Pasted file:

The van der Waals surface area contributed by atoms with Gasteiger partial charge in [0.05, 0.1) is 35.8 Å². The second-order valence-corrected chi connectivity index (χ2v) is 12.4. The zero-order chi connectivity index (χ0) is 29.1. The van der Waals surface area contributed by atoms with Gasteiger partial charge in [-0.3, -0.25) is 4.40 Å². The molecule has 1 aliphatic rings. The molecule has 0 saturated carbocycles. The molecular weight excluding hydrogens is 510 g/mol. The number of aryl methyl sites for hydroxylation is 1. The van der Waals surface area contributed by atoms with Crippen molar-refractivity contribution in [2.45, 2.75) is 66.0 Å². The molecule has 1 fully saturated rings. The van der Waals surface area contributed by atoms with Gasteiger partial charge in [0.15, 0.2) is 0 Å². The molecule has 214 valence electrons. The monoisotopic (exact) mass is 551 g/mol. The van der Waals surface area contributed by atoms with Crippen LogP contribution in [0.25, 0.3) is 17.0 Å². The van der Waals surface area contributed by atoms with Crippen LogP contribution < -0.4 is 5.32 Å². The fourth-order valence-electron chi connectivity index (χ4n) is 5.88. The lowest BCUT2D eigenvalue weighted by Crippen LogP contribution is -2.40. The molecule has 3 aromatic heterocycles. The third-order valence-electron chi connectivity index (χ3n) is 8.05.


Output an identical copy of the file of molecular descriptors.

The van der Waals surface area contributed by atoms with Gasteiger partial charge in [0.05, 0.1) is 35.8 Å². The second-order valence-corrected chi connectivity index (χ2v) is 12.4. The zero-order chi connectivity index (χ0) is 29.1. The van der Waals surface area contributed by atoms with Gasteiger partial charge in [-0.3, -0.25) is 4.40 Å². The molecule has 1 aliphatic rings. The molecule has 0 saturated carbocycles. The molecular weight excluding hydrogens is 510 g/mol. The number of aryl methyl sites for hydroxylation is 1. The van der Waals surface area contributed by atoms with Crippen molar-refractivity contribution in [2.45, 2.75) is 66.0 Å². The molecule has 1 fully saturated rings. The van der Waals surface area contributed by atoms with Gasteiger partial charge in [0.15, 0.2) is 0 Å². The molecule has 214 valence electrons. The monoisotopic (exact) mass is 551 g/mol. The van der Waals surface area contributed by atoms with Crippen LogP contribution in [0.25, 0.3) is 17.0 Å². The van der Waals surface area contributed by atoms with Crippen LogP contribution < -0.4 is 5.32 Å². The fourth-order valence-electron chi connectivity index (χ4n) is 5.88. The lowest BCUT2D eigenvalue weighted by Crippen LogP contribution is -2.40. The molecule has 3 aromatic heterocycles. The third-order valence-electron chi connectivity index (χ3n) is 8.05.